Where can I find calibration gas cylinders near me?
It’s estimated that 5.4 million U.S. businesses are powered by natural gas. No matter which industry you’re in, it’s important to make sure there aren’t any toxic or combustible substances in your workplace.
Calibration Gas is a calibration gas supplier that offers a variety of calibration gas cylinders and disposable calibration gas. To learn more about our calibration gas cylinders and environmental gas standards, contact Calibration Gas today.
Maritime safety is crucial to consider before and during your time on the waves. Your vessel needs to meet certain standards set by the government and international bodies to protect you, your crew, and your cargo.
To help keep your shipping vessel safe and secure on the water, here are some maritime safety tips.
Conduct a risk assessment
Every crew on every vessel needs to conduct a thorough risk assessment before going out on the water. If you’re traveling internationally, there are many areas that are considered safe. But there are also areas that are considered dangerous.
Some maritime security organizations specialize in a specific area such as the Maritime Security Centre: Horn of Africa and ReCAAP. These organizations can provide you with information on ships traveling in the area and provide real-time warnings of pirate activity.
Make sure your crew is doing their best to avoid illness
Hand washing isn’t just important in food service. It’s important everywhere you work, especially when you’re working in close quarters. With so many people in one place, diseases can spread quickly.
Whether or not there’s a disease warning on your shipping vessel, it’s crucial that you and your crew wash your hands regularly and take safety precautions. If you touch a handrail, elevator button, or place your hand on a surface in another common area, disinfect your hands soon after.
Keep gas detection equipment onboard
Depending on where you are on the water, your vessels will fall into different propulsion device categories which determine the regulations that apply to your engine. In the U.S., you might be affected by the:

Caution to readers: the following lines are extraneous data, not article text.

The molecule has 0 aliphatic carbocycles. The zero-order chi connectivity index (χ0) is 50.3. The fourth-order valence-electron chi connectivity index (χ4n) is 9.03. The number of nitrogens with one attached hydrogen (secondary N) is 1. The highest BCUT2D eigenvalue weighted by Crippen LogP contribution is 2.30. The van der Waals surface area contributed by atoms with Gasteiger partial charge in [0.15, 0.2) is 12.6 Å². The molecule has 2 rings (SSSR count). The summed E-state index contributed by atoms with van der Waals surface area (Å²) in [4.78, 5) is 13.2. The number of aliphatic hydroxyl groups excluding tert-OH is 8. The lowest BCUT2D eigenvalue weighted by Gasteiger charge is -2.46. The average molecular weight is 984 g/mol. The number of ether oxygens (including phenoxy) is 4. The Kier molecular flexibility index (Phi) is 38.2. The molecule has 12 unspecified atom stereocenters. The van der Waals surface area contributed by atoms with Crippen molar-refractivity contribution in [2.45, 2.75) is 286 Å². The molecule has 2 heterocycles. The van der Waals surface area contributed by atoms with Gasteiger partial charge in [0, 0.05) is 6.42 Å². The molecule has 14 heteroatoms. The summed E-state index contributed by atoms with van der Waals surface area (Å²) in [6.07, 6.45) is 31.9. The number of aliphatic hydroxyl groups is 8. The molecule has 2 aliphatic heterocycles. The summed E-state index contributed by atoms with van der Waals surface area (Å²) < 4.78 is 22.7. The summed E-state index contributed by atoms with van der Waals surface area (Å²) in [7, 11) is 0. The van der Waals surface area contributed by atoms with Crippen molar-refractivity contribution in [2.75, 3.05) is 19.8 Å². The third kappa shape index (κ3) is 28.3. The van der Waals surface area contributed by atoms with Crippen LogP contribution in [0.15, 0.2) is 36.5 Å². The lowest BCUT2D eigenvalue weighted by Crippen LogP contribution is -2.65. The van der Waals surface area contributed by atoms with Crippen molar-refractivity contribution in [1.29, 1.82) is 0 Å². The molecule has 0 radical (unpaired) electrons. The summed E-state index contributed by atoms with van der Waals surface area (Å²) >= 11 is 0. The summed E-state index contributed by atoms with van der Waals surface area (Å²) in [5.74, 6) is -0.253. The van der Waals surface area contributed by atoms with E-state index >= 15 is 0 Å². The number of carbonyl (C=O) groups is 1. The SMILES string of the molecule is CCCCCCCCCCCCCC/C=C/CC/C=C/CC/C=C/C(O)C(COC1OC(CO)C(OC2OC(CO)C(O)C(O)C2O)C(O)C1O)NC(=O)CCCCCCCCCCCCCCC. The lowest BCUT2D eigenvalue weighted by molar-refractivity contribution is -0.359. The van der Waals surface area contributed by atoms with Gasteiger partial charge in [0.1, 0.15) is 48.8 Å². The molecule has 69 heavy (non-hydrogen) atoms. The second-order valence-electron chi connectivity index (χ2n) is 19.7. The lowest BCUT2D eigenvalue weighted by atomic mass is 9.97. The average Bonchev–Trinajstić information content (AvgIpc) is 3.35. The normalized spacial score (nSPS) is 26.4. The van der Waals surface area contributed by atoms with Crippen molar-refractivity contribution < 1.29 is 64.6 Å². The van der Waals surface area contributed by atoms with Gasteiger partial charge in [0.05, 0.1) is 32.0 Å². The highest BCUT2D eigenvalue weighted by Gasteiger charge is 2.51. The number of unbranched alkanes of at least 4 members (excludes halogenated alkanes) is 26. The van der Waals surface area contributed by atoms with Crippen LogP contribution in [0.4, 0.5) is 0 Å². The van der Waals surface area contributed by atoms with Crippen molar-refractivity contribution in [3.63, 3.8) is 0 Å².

- 1999 Marine Engine Rule
- 2002 Recreational Engine Rule
- 2003 Category 3 Engine Rule
- 2008 Category 1/2 Engine Rule
- 2009 Category 3 Engine Rule
Gas detection equipment is necessary to ensure your vessel meets current standards of emissions and specifications. It also ensures you’re meeting safety end environmental regulations, which require calibration gas and mandatory testing.
Where can I find a calibration gas supplier near me?
Approximately 25% of all primary energy used in the U.S. is natural gas. It’s important to make sure the gas you’re using stays in the right place and isn’t leaking or causing an issue to your health or anyone else’s.
Calibration Gas is a calibration gas supplier that meets environmental gas standards and supplies disposable cylinders. To learn more about calibration gas cylinders and our calibration gas accessories, contact Calibration Gas today.
Regulators are what you use to control the flow of your calibration gases from the gas cylinder to the meter. It’s important to use the right regulator to get the best performance from your gas meter.
The wrong regulator could not only cause inaccurate readings but also might be incompatible with your calibration cylinder altogether. How can you be sure to choose the right regulator?
One of the most important things you need to know about your calibration gas is the expiration date. Unlike food, which can taste odd or smell foul, your calibration gas will give you no signs that it’s gone bad.
So how do you know if your calibration gas has gone bad? And what happens if you use the gas when it has gone bad?